President, 1933-1937



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Frederick Ellwood Wallace



Biographical Information

Dr. Zenos E. Scott (1877-1965), who came to the college as the second president in 1933 after a successful career in education that included service as Assistant Commissioner of Education in New Jersey, as Superintendent of Schools in Louisville, Kentucky, and Springfield, Massachusetts, represented the first break with the “heir on the spot” tradition that went back for more than ninety years. In addition, he was neither a native of New England nor a product of New England education, so that he brought with him many new ideas from his wealth of experience in other parts of the country.

We remember him well for his love of the Bridgewater tradition and for his love of the Bridgewater ideal. We remember his remarks in morning chapel, his readings from the classics, his genuine belief in the development of the whole man through the combination of study of academic subjects and training in teacher methods.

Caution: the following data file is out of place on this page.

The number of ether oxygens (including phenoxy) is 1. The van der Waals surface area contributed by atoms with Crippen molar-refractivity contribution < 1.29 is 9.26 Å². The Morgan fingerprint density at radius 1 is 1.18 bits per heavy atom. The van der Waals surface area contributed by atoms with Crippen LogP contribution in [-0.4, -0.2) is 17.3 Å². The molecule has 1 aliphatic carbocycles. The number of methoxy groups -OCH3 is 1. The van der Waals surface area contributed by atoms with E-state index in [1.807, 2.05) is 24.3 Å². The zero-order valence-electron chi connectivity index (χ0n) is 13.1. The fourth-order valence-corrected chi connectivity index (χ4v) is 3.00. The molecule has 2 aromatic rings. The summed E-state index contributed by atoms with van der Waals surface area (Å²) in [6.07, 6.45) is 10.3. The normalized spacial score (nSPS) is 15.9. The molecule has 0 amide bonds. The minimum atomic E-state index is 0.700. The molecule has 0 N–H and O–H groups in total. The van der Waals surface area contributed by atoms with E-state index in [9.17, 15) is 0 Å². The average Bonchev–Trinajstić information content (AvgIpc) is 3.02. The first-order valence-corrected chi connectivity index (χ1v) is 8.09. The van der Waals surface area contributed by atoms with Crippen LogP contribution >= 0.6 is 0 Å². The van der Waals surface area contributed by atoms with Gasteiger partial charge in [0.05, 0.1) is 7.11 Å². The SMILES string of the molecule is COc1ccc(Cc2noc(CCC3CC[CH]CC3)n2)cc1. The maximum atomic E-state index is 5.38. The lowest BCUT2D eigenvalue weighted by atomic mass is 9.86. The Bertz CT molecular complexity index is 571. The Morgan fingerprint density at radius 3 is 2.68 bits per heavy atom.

He was a tall and dignified man, who carried himself like a soldier but who had nothing of the martinet in his makeup. He loved people; he enjoyed good conversation; he felt at home with young people. He believed in making Bridgewater a truly coeducational institution, encouraging men’s activities, the Boyden Men’s Club, intercollegiate and intramural athletics, and student attendance at athletic, social, musical, and dramatic events. College programs received his attention, and when he left the college, he carried with him the sincere affection and respect of the faculty and students.

In 1937 he resumed the position of Superintendent of Schools in Louisville, and he served there until his retirement. Dr. Scott died in July, 1965.

— Jordan D. Fiore